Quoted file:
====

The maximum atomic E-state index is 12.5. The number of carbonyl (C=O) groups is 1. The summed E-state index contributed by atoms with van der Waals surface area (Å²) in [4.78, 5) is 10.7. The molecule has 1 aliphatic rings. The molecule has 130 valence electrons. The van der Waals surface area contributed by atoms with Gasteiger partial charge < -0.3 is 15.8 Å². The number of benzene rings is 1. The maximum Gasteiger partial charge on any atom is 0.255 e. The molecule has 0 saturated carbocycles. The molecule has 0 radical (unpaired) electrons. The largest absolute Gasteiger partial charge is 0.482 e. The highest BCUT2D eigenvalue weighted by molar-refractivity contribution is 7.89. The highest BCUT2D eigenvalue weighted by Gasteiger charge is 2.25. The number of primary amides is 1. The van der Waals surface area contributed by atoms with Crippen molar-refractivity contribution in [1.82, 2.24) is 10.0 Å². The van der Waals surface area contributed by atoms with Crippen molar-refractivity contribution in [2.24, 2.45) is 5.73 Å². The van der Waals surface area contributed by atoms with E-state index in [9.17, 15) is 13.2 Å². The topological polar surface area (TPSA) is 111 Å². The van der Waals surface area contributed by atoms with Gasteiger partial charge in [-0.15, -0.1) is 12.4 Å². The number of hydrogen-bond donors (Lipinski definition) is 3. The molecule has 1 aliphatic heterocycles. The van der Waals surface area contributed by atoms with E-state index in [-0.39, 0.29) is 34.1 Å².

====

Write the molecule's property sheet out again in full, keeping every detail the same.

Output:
The maximum atomic E-state index is 12.5. The number of carbonyl (C=O) groups is 1. The summed E-state index contributed by atoms with van der Waals surface area (Å²) in [4.78, 5) is 10.7. The molecule has 1 aliphatic rings. The molecule has 130 valence electrons. The van der Waals surface area contributed by atoms with Gasteiger partial charge < -0.3 is 15.8 Å². The number of benzene rings is 1. The maximum Gasteiger partial charge on any atom is 0.255 e. The molecule has 0 saturated carbocycles. The molecule has 0 radical (unpaired) electrons. The largest absolute Gasteiger partial charge is 0.482 e. The highest BCUT2D eigenvalue weighted by molar-refractivity contribution is 7.89. The highest BCUT2D eigenvalue weighted by Gasteiger charge is 2.25. The number of primary amides is 1. The van der Waals surface area contributed by atoms with Crippen molar-refractivity contribution in [1.82, 2.24) is 10.0 Å². The van der Waals surface area contributed by atoms with Crippen molar-refractivity contribution in [2.24, 2.45) is 5.73 Å². The van der Waals surface area contributed by atoms with E-state index in [9.17, 15) is 13.2 Å². The topological polar surface area (TPSA) is 111 Å². The van der Waals surface area contributed by atoms with Gasteiger partial charge in [-0.15, -0.1) is 12.4 Å². The number of hydrogen-bond donors (Lipinski definition) is 3. The molecule has 1 aliphatic heterocycles. The van der Waals surface area contributed by atoms with E-state index in [-0.39, 0.29) is 34.1 Å².